Royal residences attract tourists eager for a glimpse of opulence

The Royal Palace of Belgium in Brussels opens its doors to the public until the end of August. (Stock)

According to World Population Review, there are 12 monarchies in Europe, 10 of which are headed by a royal family. Of course, these royal families – living places in Belgium, Denmark, Liechtenstein, Luxembourg, Monaco, the Netherlands, Norway, Spain, Sweden and the UK – have a wealth of properties. amazing, from palaces that serve as stages for meeting heads of state and other dignitaries, to past or current residences where the privileged classes rest and play. In countries like Spain and Monaco, it is possible to visit these sumptuous premises all year round; in other countries, these properties are only open for a limited time, usually during the second half of the summer season. Here are some chic palaces that are sure to inspire your next decorating projects:

Brussels, Belgium: As tradition dictates, the Royal Palace opens its doors to the public immediately after the Belgian National Day on July 21 and remains open until the end of August. The rather austere facade of the palace hides a sumptuous interior housing an art collection brimming with masterpieces from around the world. Visitors will discover the historic salons in which the King and Queen receive their guests as well as a meticulously landscaped garden.

In 2022, three additional exhibitions can be visited. In the Throne Room, the active life of the highly respected King Baudouin, king from 1951 to 1993, is highlighted. The Mirror Room offers a glimpse of eco-friendly city living in the future, illustrated on a small scale through the magic of LEGO bricks. In the Grand Gallery, the “Securing the Future” exhibit highlights ongoing science projects to address concerns ranging from global warming to asteroid collisions.

The palace is open every day except Monday through August 28. Admission is free, but it is essential to book a date and time slot in advance. Online: brussels.be/visiter-le-palais-royal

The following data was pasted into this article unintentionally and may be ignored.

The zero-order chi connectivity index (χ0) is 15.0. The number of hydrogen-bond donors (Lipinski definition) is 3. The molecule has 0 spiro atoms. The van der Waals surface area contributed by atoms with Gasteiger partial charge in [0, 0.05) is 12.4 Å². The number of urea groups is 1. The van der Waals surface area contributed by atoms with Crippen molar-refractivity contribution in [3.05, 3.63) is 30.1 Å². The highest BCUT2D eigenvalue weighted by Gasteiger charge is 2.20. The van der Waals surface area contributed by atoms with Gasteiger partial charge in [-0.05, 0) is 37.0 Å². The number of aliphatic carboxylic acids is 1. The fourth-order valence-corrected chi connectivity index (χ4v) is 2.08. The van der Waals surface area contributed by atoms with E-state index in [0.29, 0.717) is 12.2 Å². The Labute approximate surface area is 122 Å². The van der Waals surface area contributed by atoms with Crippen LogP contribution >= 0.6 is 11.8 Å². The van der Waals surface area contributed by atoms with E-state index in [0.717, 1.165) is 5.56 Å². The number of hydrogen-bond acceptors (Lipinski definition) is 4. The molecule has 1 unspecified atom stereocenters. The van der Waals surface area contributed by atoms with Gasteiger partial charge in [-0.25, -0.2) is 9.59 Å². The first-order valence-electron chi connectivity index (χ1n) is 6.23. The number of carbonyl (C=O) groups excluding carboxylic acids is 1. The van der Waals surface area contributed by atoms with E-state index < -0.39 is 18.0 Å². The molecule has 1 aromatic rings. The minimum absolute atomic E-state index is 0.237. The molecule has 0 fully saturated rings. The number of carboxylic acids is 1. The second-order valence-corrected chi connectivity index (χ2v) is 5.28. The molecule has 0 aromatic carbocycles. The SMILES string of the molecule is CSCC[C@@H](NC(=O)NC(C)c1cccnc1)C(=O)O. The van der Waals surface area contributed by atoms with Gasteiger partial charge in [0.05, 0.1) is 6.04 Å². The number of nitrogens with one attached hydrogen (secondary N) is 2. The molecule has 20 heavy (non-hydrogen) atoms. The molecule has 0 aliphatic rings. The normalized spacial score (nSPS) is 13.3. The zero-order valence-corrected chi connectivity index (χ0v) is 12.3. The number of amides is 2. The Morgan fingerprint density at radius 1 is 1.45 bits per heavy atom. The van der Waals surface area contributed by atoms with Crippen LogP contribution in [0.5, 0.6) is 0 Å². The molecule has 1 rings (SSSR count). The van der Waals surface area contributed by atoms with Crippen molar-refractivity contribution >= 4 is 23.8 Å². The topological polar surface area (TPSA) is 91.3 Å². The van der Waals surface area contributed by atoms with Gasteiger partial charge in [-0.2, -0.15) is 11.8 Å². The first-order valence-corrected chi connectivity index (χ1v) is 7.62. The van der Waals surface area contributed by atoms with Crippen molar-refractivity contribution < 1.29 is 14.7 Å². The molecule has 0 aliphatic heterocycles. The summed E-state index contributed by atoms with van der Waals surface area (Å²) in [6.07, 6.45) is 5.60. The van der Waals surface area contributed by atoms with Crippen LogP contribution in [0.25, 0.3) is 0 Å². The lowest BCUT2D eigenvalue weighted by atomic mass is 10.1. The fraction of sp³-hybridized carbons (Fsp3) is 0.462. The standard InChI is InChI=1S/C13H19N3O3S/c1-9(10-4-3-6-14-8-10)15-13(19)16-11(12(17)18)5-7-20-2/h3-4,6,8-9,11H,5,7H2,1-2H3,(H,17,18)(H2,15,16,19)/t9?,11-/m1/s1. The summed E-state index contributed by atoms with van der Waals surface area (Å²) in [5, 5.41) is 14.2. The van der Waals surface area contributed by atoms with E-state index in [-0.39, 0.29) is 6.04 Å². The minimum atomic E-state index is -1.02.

London: The dazzling State Rooms of Buckingham Palace are on display to the public for around 10 weeks from the end of July. The Queen’s household and backdrop to the Changing of the Guard ceremony has another jewel in her crown in 2022: she was at the center of Platinum Jubilee celebrations, marking the Queen’s unprecedented 70th birthday Elizabeth II on the throne.

Until October 2, visitors can rejoice at the sight of these chic premises filled with paintings, porcelain and sculptures. Highlights include glimpses of the Throne Room, used for court ceremonies, the White Drawing Room, where members of the Royal Family gather before making their appearances at official functions, and the Music Room , where the Queen’s three eldest children were baptized.

Every year, a special exhibition is organized; this year, the Queen’s accession to the throne in February 1952 is highlighted. Portraits from which the Queen’s image used on stamps was taken and the tiara presented by Queen Mary on the occasion of her granddaughter’s wedding to Prince Philip in 1947 are just some of the items on display .

Tickets to visit Buckingham Palace and the ‘Platinum Jubilee: The Queen’s Accession’ exhibition cost 30 adult pounds (about $35.90); entry costs £19.50 for 18-24 year olds and £16.50 for 5-17 year olds. Children 4 and under enter free. Online: rct.uk/visit/buckingham-palace

Luxemburg: At the end of summer and for only five weeks, the official city residence of the Grand Ducal family opens its doors to visitors. Tours of the elegant property in the heart of the old town take guests past remarkable works of art and through formal reception rooms. Visitors emerge with a clearer picture of what goes on behind the scenes in the well-heeled duchy and learn a lot about the history of the tiny nation.

The Grand Ducal Palace can only be visited as part of a 1 hour and 15 minute guided tour, available until 31 August. Tickets can be purchased from the Luxembourg City Tourist Office located on Place Guillaume II or online. These cost 15 euros for adults and 7.50 euros for children aged 4 to 12 and are free for children 3 and under. Tours are offered on the hour from 9:00 a.m. to 5:00 p.m. daily except Wednesday, when they begin at noon. The ticket office supports a charitable foundation of which the Grand Duke and Grand Duchess are patrons. Online: monarchie.lu/fr/visiter-le-palais-grand-ducal

Vaduz, Liechtenstein: While the castle owned by the royal family of Europe’s fourth-smallest nation is never open to the public, there is one day a year when all are invited to its beautiful gardens.

On Liechtenstein’s National Day, celebrated annually on August 15, it’s time for friends and family to reunite and visitors to imagine what life might be like in this small Alpine country. The festivities begin on the lawn adjoining Vaduz Castle with speeches by Hereditary Prince Alois and the President of Parliament, usually followed by an “apéro” offered by the princely family. (As construction works are taking place in the area where this event is taking place, this part of the festivities is canceled in 2022.) At 2 p.m. the celebrations begin in downtown Vaduz. Once the roads are closed to traffic, street vendors and carnival barkers set up their shops, kiosks or other attractions. The evening traditionally ends with a torchlight procession and a big fireworks display at 10 p.m. Online: tinyurl.com/ysfmna6u

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